New York

Polly Apfelbaum

Amy Lipton Gallery

Polly Apfelbaum’s sleight of hand arrangements are composed neither of ubiquitous cultural artifacts nor of ordinary treasures found in streets and cities. Apfelbaum selects her objects for specific associative and emotional qualities, and the tender, disturbing installations she composes give the tradition of the found object a new feminist twist. This work continues the examination of the mutable meaning of things but marshalls specific associations to predetermined ends.

Targetlike forms in three of Apfelbaum’s installations, each entitled Wallflowers, 1990, appear to retreat and press against the wall. Ranging in diameter from 68 to 72 inches, they consist of small flowers made of paper, glitter, and wire. In measured concentric rings, Apfelbaum has densely tacked the artificial buds and blossoms of delicate tea roses. The subtitles reflect predominant colors: Passion is red, Purity is white, and, not surprisingly, Mixed Emotions consists of a variegated scheme. The diminutive flowers are wrested from sentimentality and devotedly applied in a formal pattern on slick, white walls.

The other arrangements are melancholic but more whimsical. Two Spanish Ladies Under a Gypsy Moon, 1990, (inspired by the Rilke poem) consists of two wrought-iron chairs with lacy sculpted backs and mustard-colored vinyl seats placed side by side against the wall. Maroon felt hats with trailing ribbons rest on the unoccupied seats in evidence of some intimate gathering dispersed, some conversation momentarily suspended. The installation is not about absence; like all effective props, each object transmits the presence of human passions.

On an adjacent wall two mirrors, one full-length and rippled for a fun-house effect and the other a tidy, conventional oval with a floral frame, hang next to each other. Entitled Old Wives Tales Part I and II, 1990, they serve as props for another drama of self-reflection, for the various tales of the distorted and eclipsed body that the mirror tells.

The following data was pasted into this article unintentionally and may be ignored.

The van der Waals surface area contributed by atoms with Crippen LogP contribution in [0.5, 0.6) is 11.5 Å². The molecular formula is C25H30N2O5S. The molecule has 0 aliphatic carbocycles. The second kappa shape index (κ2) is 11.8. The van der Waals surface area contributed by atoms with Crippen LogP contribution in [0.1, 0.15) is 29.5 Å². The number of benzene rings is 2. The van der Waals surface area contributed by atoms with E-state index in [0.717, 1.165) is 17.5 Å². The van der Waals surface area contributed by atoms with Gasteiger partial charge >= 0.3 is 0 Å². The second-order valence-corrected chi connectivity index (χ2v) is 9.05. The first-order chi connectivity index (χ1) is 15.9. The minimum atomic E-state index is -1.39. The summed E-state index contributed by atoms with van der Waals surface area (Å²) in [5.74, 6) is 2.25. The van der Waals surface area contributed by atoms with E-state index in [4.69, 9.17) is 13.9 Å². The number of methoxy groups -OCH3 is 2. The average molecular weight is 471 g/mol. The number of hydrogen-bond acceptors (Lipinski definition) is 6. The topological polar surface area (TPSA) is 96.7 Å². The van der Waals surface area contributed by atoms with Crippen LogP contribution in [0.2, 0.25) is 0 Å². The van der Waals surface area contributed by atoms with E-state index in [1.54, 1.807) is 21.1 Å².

“Drown the Clown,” 1990, is a somber series of three dingy clown suits hung in order of increasing size. Two costumes have the traditional harlequin pattern, and the middle one is white with brash red dots. Each suit has a corsage of gaudily dyed flowers pinned to the shoulder. The dying carnations are like the tacky, wilted remembrances presented at a prom or opening night, and the ensemble conveys the disturbing pathos of humor, the tragic dimensions of the clown. Simple, vulgar mirrors disclose that the ordinary look at the body is an arbitrary, disturbed activity; even improbable images shape perception. The costumes—the props of circus performance—become provocations for art, and the comedic paraphernalia evokes tragedy.

These installations are carefully chosen signs of life that relay the imaginative incitements in unusual and ordinary things. Apfelbaum’s restless sensibility provides a generous, open-ended invitation to travel this occupied space.

Patricia C. Phillips